O happy living things! no tongue / Their beauty might declare: / A spring of love gushed from my heart, / And I blessed them unaware.—Samuel Taylor Coleridge, The Rime of the Ancient Mariner
“Wow! A gannet on the causeway? That’s a great bird!” The comment was from one who leads birding expeditions the world over. I had just recounted my tale at a cocktail party, and now I basked in his enthusiasm.
Gannets are not a rarity in Maine. You can see them from the rocks of Two Lights State Park at the entrance to Casco Bay, generally something big and very white against the horizon over the Gulf of Maine. Or at sea in a fog, the black wingtips appearing disembodied before their owner emerges, a whiter shade of pale.
What had made my gannet “a great bird” was that I had seen it not in the open sea but so close to shore. To be precise, it was sitting on the side of the road that runs from suburban Falmouth a short distance out to a circle of mixed woods surrounded, when the tide is out, by mudflats.
I was jogging back after my morning turn around the island when I spotted it. Not white and splendid at all but forlorn and browny-gray: a juvenile, crouched under the guardrail, awkward and incongruous. With a middling tide, 10-plus feet of steep riprap separated the bird from the water, and it was a mystery how it had waddled up such a gradient.
The gannet hunkered down at my approach, waving a beak like a dagger, prepared to defend itself to the last. Although the bird was exhausted, I was not about to tangle with so formidable a weapon. Besides, with only my running togs, I was hardly equipped to apprehend a bird with a nearly six-foot wingspan. But that gray-blue stare: its command was the equal of the Ancient Mariner’s, whose “glittering eye” famously held the Wedding-Guest in thrall. As soon as I had showered, I returned in the car, armed with a towel and a cardboard box.
This time I saw the length of monofilament line emerging from the neck feathers, and when it opened its beak again the line twined around and around the lower mandible. Gently putting the towel over those considerable wings and wrapping them like a straitjacket, I installed the gannet in the box.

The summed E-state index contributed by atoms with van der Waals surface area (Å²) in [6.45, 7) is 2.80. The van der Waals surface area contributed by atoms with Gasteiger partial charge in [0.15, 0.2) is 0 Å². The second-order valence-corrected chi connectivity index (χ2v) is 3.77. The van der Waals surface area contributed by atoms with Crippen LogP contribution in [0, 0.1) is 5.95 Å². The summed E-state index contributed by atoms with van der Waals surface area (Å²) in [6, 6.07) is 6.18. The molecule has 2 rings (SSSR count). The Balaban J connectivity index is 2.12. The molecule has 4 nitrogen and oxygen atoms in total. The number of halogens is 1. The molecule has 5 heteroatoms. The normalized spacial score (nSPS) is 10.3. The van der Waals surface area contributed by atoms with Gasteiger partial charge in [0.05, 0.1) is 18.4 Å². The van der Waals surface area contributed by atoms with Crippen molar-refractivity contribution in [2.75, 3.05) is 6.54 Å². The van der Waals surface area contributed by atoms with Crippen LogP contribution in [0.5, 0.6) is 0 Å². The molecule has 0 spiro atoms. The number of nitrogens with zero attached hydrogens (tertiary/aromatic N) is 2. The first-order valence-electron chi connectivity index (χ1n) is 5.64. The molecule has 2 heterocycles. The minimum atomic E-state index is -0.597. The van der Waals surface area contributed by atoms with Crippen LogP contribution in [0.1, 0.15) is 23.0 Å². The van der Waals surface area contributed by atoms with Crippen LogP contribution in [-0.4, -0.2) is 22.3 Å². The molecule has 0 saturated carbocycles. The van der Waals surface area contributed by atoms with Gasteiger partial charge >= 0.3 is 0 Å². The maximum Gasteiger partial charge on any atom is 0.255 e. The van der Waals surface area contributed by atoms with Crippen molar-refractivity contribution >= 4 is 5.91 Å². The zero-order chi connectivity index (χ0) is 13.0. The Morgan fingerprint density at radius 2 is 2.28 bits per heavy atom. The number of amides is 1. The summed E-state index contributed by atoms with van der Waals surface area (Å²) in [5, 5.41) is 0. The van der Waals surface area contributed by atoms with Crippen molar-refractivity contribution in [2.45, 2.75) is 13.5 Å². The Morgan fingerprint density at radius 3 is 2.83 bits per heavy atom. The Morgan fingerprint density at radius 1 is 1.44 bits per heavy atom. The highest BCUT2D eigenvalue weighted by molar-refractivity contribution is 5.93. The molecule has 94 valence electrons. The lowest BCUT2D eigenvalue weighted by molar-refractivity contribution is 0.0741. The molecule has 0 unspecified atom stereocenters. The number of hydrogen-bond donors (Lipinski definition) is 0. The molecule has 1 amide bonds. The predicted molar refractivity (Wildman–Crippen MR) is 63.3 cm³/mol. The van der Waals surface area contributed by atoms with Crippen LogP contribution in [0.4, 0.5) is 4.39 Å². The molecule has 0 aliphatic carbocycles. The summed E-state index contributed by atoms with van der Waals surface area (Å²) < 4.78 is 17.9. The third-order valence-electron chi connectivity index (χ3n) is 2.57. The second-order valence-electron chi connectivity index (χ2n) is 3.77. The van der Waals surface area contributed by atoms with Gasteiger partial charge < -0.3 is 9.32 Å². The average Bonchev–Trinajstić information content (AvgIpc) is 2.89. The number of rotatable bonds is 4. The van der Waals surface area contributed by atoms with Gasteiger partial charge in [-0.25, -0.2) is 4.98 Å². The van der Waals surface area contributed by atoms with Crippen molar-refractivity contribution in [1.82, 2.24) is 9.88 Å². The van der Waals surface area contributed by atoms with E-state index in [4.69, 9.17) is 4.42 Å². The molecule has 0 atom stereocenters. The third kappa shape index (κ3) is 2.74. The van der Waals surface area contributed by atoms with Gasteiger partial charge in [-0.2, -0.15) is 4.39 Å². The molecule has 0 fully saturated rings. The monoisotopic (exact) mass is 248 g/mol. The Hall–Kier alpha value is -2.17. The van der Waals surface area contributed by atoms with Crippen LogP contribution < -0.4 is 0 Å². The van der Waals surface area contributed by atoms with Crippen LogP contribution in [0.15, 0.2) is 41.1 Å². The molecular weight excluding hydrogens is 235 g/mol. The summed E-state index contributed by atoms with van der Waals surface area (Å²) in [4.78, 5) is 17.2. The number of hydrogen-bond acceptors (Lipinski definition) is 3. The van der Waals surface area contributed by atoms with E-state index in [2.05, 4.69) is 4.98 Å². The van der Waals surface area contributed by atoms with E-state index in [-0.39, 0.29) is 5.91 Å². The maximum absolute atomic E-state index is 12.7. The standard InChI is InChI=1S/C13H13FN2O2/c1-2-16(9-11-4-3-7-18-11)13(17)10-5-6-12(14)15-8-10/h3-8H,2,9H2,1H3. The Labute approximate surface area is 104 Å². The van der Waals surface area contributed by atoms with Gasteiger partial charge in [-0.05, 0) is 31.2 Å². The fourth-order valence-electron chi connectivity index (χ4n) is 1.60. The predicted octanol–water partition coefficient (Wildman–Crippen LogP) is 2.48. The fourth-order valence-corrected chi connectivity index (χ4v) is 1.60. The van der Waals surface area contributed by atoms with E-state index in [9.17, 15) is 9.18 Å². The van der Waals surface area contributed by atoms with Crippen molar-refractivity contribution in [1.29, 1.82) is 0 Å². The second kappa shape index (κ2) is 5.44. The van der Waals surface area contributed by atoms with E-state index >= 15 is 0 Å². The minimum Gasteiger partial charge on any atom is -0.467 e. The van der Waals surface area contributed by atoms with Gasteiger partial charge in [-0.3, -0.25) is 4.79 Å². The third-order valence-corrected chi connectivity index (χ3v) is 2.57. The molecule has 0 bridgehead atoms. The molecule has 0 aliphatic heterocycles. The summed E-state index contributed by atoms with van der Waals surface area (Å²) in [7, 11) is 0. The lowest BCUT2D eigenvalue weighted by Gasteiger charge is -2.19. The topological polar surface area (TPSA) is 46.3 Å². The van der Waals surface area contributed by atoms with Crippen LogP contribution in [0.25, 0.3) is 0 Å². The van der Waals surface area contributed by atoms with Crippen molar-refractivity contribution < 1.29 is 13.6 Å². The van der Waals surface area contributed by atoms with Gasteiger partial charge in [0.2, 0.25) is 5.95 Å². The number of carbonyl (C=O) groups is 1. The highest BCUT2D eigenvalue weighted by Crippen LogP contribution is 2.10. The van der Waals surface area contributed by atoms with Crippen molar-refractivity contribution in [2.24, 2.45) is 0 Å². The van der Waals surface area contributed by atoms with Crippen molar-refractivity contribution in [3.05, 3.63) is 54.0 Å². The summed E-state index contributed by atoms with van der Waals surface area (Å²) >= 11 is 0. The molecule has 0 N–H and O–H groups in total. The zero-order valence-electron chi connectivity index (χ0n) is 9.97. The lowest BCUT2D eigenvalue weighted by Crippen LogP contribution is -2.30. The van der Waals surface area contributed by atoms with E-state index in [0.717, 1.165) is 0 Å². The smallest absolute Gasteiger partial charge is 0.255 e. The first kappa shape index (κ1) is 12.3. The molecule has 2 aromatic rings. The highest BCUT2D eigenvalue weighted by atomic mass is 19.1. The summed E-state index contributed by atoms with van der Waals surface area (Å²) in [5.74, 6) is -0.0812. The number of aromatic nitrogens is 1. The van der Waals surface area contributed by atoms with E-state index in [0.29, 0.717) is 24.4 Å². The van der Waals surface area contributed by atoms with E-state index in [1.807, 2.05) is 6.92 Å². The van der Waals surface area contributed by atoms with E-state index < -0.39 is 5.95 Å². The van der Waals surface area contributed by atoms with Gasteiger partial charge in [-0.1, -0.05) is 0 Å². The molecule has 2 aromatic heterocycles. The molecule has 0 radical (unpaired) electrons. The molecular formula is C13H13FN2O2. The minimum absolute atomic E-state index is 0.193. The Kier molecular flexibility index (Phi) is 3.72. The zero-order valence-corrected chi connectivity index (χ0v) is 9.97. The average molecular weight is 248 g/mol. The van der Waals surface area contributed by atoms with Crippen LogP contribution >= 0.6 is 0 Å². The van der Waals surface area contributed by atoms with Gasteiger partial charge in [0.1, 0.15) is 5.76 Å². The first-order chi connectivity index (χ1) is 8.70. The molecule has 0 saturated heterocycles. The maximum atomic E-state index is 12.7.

But not before I had squatted down beside it just to wonder at the potential for magnificence in that still-speckled head. It returned my gaze with baleful resignation. Whatever it was making of me, I could scarcely believe my luck in this unexpected chance to be so intimate with a bird I had seen only in the air, and generally from afar. Since I have yet to visit those watery worlds where the albatross is at home, a gannet is the closest I have come to the great ocean wanderer. For me this one had all the archetypal mystery of Coleridge’s “pious bird of good omen.”
In our Cartesian world, natural history of all the sciences is the most tolerant of metaphysics. And because its nature is to encourage unsought encounters, natural history most readily opens the door to that innate love of wild things that E.O. Wilson calls biophilia. It gracefully admits the poetic and the fellow feeling we find returned in the eyes of the species with which we share the land and air and water that surround us.
At least that is my excuse for tempering objective interest—the elegant niche in the food chain that gannets occupy, for instance—with a need to see in the bird and the whole happenstance of our meeting something personal. It’s the least I can do by way of appreciation when the unusual falls in my lap. And the unusual—which rewards openness to surprise above dogged pursuit—seems to return my appreciation with serendipity galore, until the really unusual day is the one that can be said to be routine.